In The Matter of Diego P. Milara An Attorney At Law
Docket Nos. VI-2015-0027E; VI-2016-0005E; XIV-2016-0253E; and
A. Brodsky Chief Counsel.
C. Frost, Chair.
Honorable Chief Justice and Associate Justices of the Supreme
Court of New Jersey.
matters were before us by way of default: DRB 17-427 at our
March 2018 session, and DRB 18-170 at our July 2018 session.
We have consolidated both matters for disposition.
17-427 was filed by the District VI Ethics Committee (DEC),
pursuant to R. 1:20-4(f). The complaint charged respondent
with violations of RPC 1.1(a) (gross neglect) (two
counts); RPC 1.3 (lack of diligence) (two counts);
RPC 1.4 (presumably (b)) (failure to communicate
with the client) (two counts); RPC 1.16(d) (failure
to protect a client's interests on termination of the
representation) (one count), RPC 8.1(b) (failure to
respond to a lawful demand for information by disciplinary
authorities) (two counts); and RPC 8.4(a) (violate
or attempt to violate the Rules of Professional
Conduct) (two counts).
18-170 was filed by the Office of Attorney Ethics (OAE),
pursuant to R. 1:20-4(f). The complaint charged respondent
with violations of RPC 1-1(a); RPC 1.3; RPC 1.4(b);
RPC 8.1(b) and RPC 8.4(d) (conduct prejudicial to the
administration of justice) for failure to comply with the
requirements of R0 1:20-20 governing suspended attorneys;
RPC 8.4(c) (conduct involving dishonesty, fraud,
deceit or misrepresentation); and a second count of
reasons set forth below, based on totality of
respondent's conduct in both matters, we determined to
impose a one-year prospective suspension.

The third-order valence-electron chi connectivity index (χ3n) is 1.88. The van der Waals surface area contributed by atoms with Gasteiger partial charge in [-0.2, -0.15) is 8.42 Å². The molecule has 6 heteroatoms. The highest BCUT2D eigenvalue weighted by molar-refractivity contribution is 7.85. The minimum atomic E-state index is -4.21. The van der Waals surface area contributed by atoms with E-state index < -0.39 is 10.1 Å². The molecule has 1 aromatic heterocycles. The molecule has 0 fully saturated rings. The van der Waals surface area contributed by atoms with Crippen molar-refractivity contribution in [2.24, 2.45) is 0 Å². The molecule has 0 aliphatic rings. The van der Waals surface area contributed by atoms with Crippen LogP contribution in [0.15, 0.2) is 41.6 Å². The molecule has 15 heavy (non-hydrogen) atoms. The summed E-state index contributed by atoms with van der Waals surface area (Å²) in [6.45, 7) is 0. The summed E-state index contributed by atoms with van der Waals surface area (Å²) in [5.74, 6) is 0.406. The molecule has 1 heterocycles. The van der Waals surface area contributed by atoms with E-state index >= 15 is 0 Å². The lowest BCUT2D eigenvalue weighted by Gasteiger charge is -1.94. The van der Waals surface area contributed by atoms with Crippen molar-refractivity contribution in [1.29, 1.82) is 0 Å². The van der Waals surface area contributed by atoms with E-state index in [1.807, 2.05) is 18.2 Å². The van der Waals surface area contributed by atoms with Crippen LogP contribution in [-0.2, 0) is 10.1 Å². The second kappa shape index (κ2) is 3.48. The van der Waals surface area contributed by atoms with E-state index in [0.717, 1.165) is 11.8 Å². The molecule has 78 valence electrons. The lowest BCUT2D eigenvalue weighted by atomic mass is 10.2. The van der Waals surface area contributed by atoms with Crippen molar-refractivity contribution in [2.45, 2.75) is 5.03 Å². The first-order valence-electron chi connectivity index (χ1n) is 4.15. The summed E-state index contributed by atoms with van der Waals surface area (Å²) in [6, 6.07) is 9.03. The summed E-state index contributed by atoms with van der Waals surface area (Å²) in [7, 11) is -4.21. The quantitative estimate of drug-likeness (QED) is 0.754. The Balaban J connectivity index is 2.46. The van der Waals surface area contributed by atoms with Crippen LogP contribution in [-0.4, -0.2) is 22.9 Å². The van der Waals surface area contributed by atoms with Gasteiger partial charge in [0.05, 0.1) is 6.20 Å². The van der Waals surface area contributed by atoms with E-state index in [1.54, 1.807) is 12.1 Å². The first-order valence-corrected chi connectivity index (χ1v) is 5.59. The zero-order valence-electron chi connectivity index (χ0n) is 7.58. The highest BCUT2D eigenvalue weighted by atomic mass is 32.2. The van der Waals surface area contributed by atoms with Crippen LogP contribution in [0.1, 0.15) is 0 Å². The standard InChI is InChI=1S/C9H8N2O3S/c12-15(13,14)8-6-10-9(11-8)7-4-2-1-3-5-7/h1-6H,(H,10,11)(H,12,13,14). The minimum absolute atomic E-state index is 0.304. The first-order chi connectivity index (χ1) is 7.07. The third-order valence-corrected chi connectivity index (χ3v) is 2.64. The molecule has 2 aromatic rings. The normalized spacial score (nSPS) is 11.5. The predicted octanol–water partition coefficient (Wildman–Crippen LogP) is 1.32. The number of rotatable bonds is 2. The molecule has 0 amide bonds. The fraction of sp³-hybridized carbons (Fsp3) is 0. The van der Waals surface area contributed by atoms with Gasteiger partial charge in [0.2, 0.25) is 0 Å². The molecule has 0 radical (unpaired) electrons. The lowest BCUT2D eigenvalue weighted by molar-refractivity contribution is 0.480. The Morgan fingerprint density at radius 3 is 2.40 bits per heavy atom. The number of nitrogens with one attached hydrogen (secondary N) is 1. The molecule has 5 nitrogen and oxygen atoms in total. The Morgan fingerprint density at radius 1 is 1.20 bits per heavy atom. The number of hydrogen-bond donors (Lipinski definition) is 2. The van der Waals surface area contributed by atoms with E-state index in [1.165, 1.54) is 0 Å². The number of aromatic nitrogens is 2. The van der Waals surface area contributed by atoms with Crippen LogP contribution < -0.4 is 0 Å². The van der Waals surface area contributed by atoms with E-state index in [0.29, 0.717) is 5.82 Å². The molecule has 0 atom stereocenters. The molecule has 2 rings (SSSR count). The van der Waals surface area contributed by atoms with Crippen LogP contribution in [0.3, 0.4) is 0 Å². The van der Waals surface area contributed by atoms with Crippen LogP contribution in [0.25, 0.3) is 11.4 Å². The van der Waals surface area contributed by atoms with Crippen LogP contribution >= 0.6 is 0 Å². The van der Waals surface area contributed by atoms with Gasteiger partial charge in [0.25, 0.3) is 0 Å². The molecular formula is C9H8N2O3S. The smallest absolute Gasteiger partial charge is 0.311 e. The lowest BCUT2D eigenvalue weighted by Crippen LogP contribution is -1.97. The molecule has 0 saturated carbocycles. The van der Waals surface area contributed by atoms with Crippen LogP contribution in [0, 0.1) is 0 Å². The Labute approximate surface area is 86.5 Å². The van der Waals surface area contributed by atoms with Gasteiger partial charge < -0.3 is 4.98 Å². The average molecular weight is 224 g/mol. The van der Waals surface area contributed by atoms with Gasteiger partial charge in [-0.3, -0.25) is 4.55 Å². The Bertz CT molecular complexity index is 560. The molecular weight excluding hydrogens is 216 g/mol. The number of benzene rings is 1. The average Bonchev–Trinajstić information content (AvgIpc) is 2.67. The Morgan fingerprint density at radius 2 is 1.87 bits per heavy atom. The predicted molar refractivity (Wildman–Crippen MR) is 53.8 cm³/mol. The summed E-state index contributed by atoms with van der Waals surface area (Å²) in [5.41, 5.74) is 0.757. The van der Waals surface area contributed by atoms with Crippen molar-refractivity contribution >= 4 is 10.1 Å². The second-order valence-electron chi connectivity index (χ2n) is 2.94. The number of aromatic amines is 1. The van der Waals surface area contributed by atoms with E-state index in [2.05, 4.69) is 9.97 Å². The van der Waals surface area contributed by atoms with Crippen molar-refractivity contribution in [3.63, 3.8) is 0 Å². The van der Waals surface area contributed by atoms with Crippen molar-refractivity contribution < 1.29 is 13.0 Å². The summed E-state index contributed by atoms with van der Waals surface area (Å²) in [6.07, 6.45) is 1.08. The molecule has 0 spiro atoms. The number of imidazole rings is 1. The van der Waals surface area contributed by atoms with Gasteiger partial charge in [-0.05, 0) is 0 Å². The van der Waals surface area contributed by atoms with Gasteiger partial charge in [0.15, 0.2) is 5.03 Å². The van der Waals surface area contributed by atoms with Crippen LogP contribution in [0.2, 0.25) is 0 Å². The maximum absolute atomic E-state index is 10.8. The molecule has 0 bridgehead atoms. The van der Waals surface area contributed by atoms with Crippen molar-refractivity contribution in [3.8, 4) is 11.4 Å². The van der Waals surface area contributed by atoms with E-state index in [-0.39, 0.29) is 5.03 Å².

was admitted to the New Jersey bar in 1991 and the New York
bar in 1993. He has been ineligible to practice law in New
Jersey since September 24, 2012, for failure to pay the
annual assessment to the New Jersey Lawyers' Fund for
Client Protection (the Fund). Respondent was temporarily
suspended, effective January 22, 2015, for failure to
cooperate with the OAE. In re Milara, 220 N.J. 341
(2015). He was temporarily suspended again, effective June
12, 2017, for failure to comply with a fee arbitration
determination. In re Milara, 229 N.J. 262 (2017). He
remains suspended to date.
on October 4, 2018, respondent was censured for violating
RPC 1.3, RPC 5.5(a)(1) (unauthorized
practice of law), RPC 8.1(b), and RPC
8.4(c). In re Milara, __N.J.__(2018). In that
matter, respondent failed to serve an order on parties in
accordance with a court order, practiced law while
ineligible, failed to maintain his client's file, failed
to cooperate with disciplinary authorities, and made several
misrepresentations to the client. In the Matter of Diego
P. Milara, DRB 17-274 (January 22, 2018).
turn to the facts of each matter.
17-427 (District Docket Nos. VI-2015-0027E and
of process was proper. On June 13, 2017, the DEC sent a copy
of the amended complaint to respondent, in accordance with R.
1:20-4(d) and R. 1:20-7(h), by both regular and certified
mail, return receipt requested, at his Newark mailing
address. The Court had used that address to serve the May 12,
2017 Order suspending respondent, effective June 12, 2017.